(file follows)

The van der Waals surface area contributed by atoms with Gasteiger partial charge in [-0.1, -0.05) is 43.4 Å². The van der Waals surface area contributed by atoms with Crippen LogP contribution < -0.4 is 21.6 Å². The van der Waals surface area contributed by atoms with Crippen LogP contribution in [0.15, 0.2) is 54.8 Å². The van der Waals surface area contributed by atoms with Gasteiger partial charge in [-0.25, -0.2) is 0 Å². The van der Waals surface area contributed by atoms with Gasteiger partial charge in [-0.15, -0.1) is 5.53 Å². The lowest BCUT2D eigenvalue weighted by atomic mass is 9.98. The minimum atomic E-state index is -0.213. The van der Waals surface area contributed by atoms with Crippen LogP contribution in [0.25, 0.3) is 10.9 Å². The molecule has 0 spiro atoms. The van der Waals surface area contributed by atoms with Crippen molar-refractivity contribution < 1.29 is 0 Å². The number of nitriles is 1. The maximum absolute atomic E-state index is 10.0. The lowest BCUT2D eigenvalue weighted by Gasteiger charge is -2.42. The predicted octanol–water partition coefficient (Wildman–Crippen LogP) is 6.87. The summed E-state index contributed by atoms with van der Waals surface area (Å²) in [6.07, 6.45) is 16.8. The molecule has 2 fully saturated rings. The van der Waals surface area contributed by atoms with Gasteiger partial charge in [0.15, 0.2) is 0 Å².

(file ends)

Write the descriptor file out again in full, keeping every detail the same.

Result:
The van der Waals surface area contributed by atoms with Gasteiger partial charge in [-0.1, -0.05) is 43.4 Å². The van der Waals surface area contributed by atoms with Crippen LogP contribution < -0.4 is 21.6 Å². The van der Waals surface area contributed by atoms with Crippen LogP contribution in [0.15, 0.2) is 54.8 Å². The van der Waals surface area contributed by atoms with Gasteiger partial charge in [-0.25, -0.2) is 0 Å². The van der Waals surface area contributed by atoms with Gasteiger partial charge in [-0.15, -0.1) is 5.53 Å². The lowest BCUT2D eigenvalue weighted by atomic mass is 9.98. The minimum atomic E-state index is -0.213. The van der Waals surface area contributed by atoms with Crippen LogP contribution in [0.25, 0.3) is 10.9 Å². The molecule has 0 spiro atoms. The van der Waals surface area contributed by atoms with Crippen molar-refractivity contribution < 1.29 is 0 Å². The number of nitriles is 1. The maximum absolute atomic E-state index is 10.0. The lowest BCUT2D eigenvalue weighted by Gasteiger charge is -2.42. The predicted octanol–water partition coefficient (Wildman–Crippen LogP) is 6.87. The summed E-state index contributed by atoms with van der Waals surface area (Å²) in [6.07, 6.45) is 16.8. The molecule has 2 fully saturated rings. The van der Waals surface area contributed by atoms with Gasteiger partial charge in [0.15, 0.2) is 0 Å².